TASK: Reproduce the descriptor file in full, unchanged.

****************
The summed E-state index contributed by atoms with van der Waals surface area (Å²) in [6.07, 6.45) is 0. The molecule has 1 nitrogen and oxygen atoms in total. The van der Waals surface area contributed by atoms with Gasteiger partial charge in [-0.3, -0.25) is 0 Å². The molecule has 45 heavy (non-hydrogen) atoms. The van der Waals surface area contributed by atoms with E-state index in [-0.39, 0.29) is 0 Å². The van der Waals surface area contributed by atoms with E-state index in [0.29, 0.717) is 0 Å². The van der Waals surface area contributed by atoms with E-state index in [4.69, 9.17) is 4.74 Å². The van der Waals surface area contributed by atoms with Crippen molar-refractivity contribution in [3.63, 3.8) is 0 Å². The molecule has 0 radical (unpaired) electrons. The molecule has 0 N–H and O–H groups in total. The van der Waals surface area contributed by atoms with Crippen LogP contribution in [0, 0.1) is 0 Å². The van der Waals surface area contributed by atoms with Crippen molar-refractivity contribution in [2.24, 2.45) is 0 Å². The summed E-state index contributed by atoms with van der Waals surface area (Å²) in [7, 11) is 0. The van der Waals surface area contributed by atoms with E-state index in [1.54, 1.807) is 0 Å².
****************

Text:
The summed E-state index contributed by atoms with van der Waals surface area (Å²) in [6.07, 6.45) is 0. The molecule has 1 nitrogen and oxygen atoms in total. The van der Waals surface area contributed by atoms with Gasteiger partial charge in [-0.3, -0.25) is 0 Å². The molecule has 45 heavy (non-hydrogen) atoms. The van der Waals surface area contributed by atoms with E-state index in [-0.39, 0.29) is 0 Å². The van der Waals surface area contributed by atoms with E-state index in [0.29, 0.717) is 0 Å². The van der Waals surface area contributed by atoms with E-state index in [4.69, 9.17) is 4.74 Å². The van der Waals surface area contributed by atoms with Crippen molar-refractivity contribution in [3.63, 3.8) is 0 Å². The molecule has 0 radical (unpaired) electrons. The molecule has 0 N–H and O–H groups in total. The van der Waals surface area contributed by atoms with Crippen LogP contribution in [0, 0.1) is 0 Å². The van der Waals surface area contributed by atoms with Crippen molar-refractivity contribution in [2.24, 2.45) is 0 Å². The summed E-state index contributed by atoms with van der Waals surface area (Å²) in [7, 11) is 0. The van der Waals surface area contributed by atoms with E-state index in [1.54, 1.807) is 0 Å².